Having agreed a £20 billion “70th birthday present” for the NHS, the Government is now, naturally enough, facing pressure to raise spending in other areas.
If Theresa May agrees to raise NHS spending and defence spending, schools will presumably be next, along with housing, transport, welfare, and so on. A few billion here, a few billion there, and pretty soon you’re talking real money. All the magnificent efforts put into cutting spending during the long years of austerity will have been for nothing, as spending zooms up again.
Now, of course, higher spending allows us to do more of lots of things governments and broader society likes — we get to help the poor, treat the sick, educate our kids and fight terrorism. We might dispute whether all of these things are best done via the state, but if we’re doing them via the state one can at least see some upside in doing more of them rather than less.
But what about the downsides? Obviously there are moral issues to consider. Taxes to pay for public spending (or to repay the debts that paid for public spending) involve confiscating people’s money, so there are ethical problems with doing more of that than is strictly necessary. But there is also the problem that raising public spending and taxation, relative to GDP, slows economic growth.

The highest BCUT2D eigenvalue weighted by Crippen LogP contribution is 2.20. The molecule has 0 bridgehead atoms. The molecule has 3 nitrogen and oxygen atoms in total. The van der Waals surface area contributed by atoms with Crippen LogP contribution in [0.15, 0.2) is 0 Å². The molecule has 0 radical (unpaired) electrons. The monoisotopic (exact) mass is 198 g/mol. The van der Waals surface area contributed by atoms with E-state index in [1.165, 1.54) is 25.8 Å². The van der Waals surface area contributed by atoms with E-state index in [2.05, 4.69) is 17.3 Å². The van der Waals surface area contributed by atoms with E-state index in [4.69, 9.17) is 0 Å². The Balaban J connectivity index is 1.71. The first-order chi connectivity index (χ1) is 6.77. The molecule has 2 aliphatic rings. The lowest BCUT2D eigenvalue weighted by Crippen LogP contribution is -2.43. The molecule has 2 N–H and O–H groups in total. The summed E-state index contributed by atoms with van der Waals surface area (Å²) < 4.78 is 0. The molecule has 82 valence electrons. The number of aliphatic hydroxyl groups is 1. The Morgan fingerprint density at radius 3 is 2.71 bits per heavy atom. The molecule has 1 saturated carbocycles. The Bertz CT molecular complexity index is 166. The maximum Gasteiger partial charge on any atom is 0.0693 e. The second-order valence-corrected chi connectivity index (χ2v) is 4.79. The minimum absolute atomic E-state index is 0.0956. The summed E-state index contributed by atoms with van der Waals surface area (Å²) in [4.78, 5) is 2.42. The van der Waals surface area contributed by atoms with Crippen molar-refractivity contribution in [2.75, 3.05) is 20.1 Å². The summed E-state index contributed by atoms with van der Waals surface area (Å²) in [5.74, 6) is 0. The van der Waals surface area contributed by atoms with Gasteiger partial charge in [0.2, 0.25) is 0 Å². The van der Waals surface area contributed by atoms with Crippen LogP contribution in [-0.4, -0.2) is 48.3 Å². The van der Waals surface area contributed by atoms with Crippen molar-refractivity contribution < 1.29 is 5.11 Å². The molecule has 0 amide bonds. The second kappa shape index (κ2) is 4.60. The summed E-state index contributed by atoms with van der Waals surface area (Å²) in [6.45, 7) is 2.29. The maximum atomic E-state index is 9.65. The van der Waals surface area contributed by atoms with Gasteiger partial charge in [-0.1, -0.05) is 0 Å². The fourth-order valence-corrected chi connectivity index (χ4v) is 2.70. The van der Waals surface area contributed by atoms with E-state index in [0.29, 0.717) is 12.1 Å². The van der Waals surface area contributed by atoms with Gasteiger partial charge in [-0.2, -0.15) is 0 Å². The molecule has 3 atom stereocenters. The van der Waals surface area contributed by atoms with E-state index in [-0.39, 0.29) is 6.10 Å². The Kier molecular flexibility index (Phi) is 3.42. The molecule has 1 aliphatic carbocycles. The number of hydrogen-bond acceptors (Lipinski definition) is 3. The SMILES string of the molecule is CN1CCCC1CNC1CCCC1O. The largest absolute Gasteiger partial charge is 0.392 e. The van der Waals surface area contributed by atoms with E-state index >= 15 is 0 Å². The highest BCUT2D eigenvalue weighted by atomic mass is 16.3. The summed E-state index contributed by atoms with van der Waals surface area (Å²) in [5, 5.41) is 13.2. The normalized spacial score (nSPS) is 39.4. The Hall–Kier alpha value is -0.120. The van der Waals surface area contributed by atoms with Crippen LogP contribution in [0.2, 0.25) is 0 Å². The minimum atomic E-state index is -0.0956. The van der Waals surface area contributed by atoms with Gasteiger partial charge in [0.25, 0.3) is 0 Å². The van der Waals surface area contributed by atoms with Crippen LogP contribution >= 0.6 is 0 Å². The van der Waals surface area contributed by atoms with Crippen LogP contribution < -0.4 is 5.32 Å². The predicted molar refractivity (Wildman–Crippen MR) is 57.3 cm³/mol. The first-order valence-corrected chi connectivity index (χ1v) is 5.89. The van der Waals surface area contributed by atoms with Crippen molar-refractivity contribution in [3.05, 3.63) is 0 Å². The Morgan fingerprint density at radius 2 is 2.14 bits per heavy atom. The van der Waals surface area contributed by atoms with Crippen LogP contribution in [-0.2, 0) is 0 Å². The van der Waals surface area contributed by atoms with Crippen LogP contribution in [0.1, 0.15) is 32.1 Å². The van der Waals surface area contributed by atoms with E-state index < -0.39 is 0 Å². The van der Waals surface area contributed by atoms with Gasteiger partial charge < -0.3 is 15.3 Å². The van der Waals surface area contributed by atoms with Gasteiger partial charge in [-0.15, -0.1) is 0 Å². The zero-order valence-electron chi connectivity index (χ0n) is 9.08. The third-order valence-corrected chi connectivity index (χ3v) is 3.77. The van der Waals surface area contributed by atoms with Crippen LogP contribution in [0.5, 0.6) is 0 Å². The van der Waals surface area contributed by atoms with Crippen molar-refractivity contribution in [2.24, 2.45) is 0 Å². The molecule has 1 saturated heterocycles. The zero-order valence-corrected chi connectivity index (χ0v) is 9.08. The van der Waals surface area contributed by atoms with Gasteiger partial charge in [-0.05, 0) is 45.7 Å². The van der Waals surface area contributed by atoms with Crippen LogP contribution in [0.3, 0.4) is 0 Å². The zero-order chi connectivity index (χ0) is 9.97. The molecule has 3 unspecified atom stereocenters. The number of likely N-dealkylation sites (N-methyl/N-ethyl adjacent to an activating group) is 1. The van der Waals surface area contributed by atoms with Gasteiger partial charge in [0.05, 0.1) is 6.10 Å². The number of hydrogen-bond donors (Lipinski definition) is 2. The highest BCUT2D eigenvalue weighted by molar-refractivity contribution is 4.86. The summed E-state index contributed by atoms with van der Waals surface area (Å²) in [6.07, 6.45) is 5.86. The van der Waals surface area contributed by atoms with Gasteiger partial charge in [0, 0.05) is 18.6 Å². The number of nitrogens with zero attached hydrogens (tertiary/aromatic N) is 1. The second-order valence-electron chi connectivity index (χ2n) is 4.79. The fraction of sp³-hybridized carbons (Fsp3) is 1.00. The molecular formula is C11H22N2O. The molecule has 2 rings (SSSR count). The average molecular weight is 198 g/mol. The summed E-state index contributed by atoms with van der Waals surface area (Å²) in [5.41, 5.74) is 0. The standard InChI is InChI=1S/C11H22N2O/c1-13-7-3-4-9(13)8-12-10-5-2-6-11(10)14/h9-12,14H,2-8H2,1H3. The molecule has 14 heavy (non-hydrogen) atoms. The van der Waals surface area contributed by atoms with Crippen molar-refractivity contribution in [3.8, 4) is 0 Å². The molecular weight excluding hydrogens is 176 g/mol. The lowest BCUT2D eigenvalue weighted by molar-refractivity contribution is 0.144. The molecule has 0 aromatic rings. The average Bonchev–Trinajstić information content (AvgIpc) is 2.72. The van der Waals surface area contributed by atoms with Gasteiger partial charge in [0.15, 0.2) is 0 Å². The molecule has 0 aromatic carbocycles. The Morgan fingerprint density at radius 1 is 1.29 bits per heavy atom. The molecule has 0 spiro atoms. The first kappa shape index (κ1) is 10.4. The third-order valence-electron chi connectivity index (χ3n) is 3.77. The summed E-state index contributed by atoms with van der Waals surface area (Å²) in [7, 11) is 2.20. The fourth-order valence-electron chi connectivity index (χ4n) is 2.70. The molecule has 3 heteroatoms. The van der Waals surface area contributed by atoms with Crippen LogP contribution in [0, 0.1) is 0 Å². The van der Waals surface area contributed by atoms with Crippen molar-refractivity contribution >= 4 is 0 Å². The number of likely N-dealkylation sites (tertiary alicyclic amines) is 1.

Jacob Rees-Mogg and Liz Truss have both noted this in recent days, triggering various articles accusing them of being ideologues and failing to consider the evidence.
So let’s be clear: there is very widespread evidence, compiled from around the world over the past four decades by entirely mainstream academics and research bodies (such as the European Central Bank and the Institute for Fiscal Studies), that higher public spending and taxation, relative to GDP, is associated with slower growth.